The Great Hall has since been restored to its former glory and is one of the highlights of a visit to the castle. It serves as a good pointer as to how the castle was evolving and growing in significance during the 15th and 16th centuries.

The following video provides an inviting taster of this magnificent hall.

Continual Development

New developments enhanced the castle’s military function.

The Jacobite Risings which began in 1689 prompted further enhancements of the castle defenses.

More men stationed at the castle meant more barrack space. The Queen Anne building was one of the additions to the castle grounds as additional barracks for officers.

The Governors House was added to the castle grounds in 1742 and further barracks in 1799. The castle’s military Governor shared his bright new building with the Master Gunner and the castle’s Storekeeper.

The North wing of the house continues to host a Governor. However, the Governor’s role is a ceremonial one today, the position being reintroduced in 1933 having been abolished during the middle part of the 19th century.

It is now a Crown-appointed position.

A New Tower and Gatehouse

The castle continued to expand during the latter part of the 19th century to meet an ever-evolving role.

The Argyle Tower we see today above the portcullis was built in 1880 by the Scottish architect Hippolyte Blanc. This was part of restoration work carried out on the castle during the Victorian era.

Another addition came in 1888 when a new and more striking gatehouse was built. The design was for a more imposing structure than the gatehouse it replaced which dated back to the 17th century.

Statues of Robert the Bruce and William Wallace were placed on either side of the gatehouse in 1929, symbolic reminders of Scottish history.

The introduction of these statues marked the 600th anniversary of the death of King Robert the Bruce. The gatehouse and Argyle Tower signal the entrance to the castle as you wander up the Royal Mile. They mark the outer boundary of the castle buildings.

Edinburgh Castle Esplanade

The 100-meter-long esplanade greets visitors to Edinburgh Castle. Being built on a rocky outcrop, the castle offers a single point of access from the East.

The approach is along the famous Royal Mile, with Holyrood palace located at the opposite end of the mile to Edinburgh Castle.

Today the Esplanade is the location of the iconic Royal Edinburgh Military Tattoo.

This area just beyond the gatehouse was originally cleared and flattened in 1753 as an area for military drills and training for the castle garrison. It has been altered over time to match the castle’s needs.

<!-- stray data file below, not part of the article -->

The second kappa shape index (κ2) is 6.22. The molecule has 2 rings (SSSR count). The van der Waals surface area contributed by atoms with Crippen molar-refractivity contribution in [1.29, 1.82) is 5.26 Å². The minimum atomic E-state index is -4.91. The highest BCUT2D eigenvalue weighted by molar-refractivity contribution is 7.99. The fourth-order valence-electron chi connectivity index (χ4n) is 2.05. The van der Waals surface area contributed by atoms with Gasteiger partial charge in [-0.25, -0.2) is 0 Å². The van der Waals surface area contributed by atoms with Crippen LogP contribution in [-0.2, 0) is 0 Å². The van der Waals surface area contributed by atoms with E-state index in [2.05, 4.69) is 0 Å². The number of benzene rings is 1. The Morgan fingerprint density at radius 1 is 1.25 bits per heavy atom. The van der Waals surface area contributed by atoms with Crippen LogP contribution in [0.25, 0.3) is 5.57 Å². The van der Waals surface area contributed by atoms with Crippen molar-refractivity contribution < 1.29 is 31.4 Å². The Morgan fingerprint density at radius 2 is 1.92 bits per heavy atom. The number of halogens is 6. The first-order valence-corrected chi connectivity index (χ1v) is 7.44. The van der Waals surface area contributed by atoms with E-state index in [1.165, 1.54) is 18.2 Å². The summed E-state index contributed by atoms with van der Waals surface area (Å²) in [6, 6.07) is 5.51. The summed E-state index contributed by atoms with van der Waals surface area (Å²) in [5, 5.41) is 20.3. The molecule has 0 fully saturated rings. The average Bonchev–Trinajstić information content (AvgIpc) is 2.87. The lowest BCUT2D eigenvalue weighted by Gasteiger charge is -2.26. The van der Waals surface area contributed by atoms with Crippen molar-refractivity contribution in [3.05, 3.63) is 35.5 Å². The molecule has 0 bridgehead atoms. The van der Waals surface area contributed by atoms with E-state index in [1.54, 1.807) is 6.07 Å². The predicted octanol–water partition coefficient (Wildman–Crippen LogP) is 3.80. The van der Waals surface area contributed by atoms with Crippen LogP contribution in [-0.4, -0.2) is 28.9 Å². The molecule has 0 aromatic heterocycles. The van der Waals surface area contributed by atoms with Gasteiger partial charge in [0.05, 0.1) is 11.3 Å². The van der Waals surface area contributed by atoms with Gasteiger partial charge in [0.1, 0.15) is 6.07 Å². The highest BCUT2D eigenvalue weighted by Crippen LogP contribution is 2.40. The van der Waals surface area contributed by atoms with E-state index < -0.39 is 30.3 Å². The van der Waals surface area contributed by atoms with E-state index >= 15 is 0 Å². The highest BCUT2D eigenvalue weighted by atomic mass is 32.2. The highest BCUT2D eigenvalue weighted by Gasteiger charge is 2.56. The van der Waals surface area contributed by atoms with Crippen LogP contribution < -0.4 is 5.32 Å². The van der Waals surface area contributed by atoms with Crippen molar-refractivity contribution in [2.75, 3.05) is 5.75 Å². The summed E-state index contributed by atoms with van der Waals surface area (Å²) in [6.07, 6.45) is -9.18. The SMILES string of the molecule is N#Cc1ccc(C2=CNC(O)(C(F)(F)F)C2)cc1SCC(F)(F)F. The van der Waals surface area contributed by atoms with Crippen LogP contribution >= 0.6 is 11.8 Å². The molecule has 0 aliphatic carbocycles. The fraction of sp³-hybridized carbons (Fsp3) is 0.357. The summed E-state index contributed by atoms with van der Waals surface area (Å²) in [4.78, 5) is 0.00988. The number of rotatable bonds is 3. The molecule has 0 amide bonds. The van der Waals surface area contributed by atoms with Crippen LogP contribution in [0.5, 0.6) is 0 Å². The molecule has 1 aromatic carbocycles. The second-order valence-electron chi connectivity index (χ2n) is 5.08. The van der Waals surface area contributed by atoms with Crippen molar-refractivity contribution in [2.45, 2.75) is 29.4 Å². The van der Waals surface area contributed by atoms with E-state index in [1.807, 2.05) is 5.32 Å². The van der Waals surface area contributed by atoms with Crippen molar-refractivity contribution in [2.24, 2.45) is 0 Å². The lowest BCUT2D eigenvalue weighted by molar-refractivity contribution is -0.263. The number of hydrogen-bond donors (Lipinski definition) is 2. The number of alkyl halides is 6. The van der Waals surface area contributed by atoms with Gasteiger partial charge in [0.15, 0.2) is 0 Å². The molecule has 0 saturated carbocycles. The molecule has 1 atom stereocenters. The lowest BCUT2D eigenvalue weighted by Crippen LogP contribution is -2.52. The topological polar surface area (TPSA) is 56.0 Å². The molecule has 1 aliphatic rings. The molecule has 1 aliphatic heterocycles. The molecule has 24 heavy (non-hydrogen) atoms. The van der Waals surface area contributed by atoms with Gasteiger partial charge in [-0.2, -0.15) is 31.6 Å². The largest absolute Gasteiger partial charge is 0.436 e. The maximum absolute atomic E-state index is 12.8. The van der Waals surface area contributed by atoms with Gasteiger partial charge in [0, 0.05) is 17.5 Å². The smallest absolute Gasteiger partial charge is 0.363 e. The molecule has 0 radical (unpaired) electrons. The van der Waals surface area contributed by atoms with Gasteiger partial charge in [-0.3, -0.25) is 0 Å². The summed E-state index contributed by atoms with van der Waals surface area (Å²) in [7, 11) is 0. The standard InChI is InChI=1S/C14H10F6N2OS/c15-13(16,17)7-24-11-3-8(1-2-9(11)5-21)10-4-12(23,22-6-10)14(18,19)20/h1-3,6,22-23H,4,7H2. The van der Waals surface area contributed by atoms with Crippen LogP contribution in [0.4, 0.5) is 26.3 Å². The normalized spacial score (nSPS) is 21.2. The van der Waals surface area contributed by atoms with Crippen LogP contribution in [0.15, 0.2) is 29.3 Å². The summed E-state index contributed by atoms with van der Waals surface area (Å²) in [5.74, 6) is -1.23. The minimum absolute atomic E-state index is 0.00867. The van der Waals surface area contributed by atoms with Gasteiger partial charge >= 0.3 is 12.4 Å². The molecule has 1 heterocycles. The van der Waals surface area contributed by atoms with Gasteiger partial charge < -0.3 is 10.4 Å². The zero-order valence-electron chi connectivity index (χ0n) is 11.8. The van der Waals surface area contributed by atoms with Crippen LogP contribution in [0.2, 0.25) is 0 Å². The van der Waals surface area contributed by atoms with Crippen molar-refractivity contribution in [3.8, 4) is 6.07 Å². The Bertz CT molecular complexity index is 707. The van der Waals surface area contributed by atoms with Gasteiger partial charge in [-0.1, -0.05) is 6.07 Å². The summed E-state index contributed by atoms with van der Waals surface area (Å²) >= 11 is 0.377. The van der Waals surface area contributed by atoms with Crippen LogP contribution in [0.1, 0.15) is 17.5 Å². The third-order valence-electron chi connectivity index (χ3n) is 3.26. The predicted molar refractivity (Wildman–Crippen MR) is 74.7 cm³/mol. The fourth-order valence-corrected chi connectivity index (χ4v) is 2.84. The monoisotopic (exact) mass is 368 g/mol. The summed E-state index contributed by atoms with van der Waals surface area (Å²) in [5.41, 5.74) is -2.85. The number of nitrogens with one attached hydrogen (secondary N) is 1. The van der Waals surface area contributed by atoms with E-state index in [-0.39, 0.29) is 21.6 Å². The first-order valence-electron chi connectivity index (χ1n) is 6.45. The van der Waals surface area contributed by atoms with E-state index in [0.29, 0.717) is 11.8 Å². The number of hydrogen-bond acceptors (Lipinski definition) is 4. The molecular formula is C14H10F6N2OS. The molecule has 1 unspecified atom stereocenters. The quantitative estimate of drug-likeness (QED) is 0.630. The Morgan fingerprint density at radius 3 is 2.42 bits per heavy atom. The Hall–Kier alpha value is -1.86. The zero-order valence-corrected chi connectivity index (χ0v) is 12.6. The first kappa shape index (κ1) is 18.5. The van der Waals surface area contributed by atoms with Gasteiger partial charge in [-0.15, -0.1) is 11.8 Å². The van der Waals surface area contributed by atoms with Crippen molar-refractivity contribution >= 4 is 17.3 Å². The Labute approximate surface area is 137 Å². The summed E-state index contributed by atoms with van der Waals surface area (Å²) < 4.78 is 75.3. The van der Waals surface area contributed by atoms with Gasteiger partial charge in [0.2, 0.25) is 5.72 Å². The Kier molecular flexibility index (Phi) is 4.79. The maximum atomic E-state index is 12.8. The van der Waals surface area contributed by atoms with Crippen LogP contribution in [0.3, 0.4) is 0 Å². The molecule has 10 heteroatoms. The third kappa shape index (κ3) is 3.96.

Today the esplanade has many plaques and statues for visitors to explore. The esplanade gives you a real feeling of the size and scale of Edinburgh Castle as well as providing great views across the city.

Edinburgh Castle extensions
Edinburgh Castle has grown over the centuries, with significant extensions being made in the 19th Century

Things You Can See Within the Castle Grounds

There is much to see and do for the modern-day visitor to Edinburgh Castle. The Great Hall and the Royal Palace are great attractions, but the following are further must-see highlights.

1. Honors of Scotland

The Scottish crown jewels are the oldest in the UK. They include the crown and scepter used in 1543 for the coronation of Mary, Queen of Scots.

These precious treasures have been moved and hidden at least twice to prevent them from falling into the hands of invading armies.

In 1707 they were locked away in a chest within the castle and forgotten, before being found again in 1818. They can be viewed as part of an exhibition in the Crown Room on the first floor of the castle’s Royal Palace.

2. Stone of Destiny

Alongside the Honors of Scotland is the Stone of Destiny, Scotland’s coronation stone.

The stone was central to the coronation of Scottish monarchs for centuries until it was taken to London by King Edward I. Here, it became a part of the coronation ceremony for English monarchs. The stone was returned to Scotland in 1996 and sits proudly in the Crown Room.

3. Queen Mary Chamber

Mary Queen of Scots opted for the security of Edinburgh Castle to give birth to her son and successor James in 1566.

These were turbulent times, but the castle walls gave brief respite to a pregnant Mary. The bedchamber where she gave birth to the future King of Scotland and England is open to visitors.

4. National War Memorial

Opened in 1927, the National War Memorial commemorates the fallen from the first world war and subsequent conflicts.

Located on the north side of Crown Square, the memorial was created within the old North Barracks building.

5. Mons Meg

This huge siege cannon dates back to the middle of the 15th century.

Built in Mons in Belgium, it was sent to James II in 1457 to help fight the English. The gun could fire a 150 kg gunstone two miles.

This impressive piece of medieval weaponry is now positioned outside St. Margaret’s Chapel.

6. The One O’Clock Gun

Talking of cannons, Edinburgh Castle is famous for its daily tradition. At one o’clock every day except on Sunday, the 105mm field gun is fired from Mills Battery.

While a great spectacle for visitors today, the daily firing of the gun originally allowed ships to set their maritime clocks. Nowadays it can certainly make you jump if you’re not expecting the boom.

7. The Queen’s Embroideries

Mary Queen of Scots often passed her time in exile sewing embroideries. Replicas of her intricate needlework patterns are presented in the Queen’s Embroideries display in the Royal Palace.

The replicas were created using only techniques and materials of the time.

8. Prisons of War

The castle was also used to hold prisoners of war.

Found in the Dury’s battery, this exhibition recreates the vaults used to house prisoners. Original doors make up part of the exhibition, containing graffiti of names and ships left by prisoners.

9. National War Museum

Opened in 1933, the National War Museum houses a large collection of artifacts, letters, and artworks depicting 400 years of Scottish military history.

The museum is housed in a former storehouse which was also used as a hospital.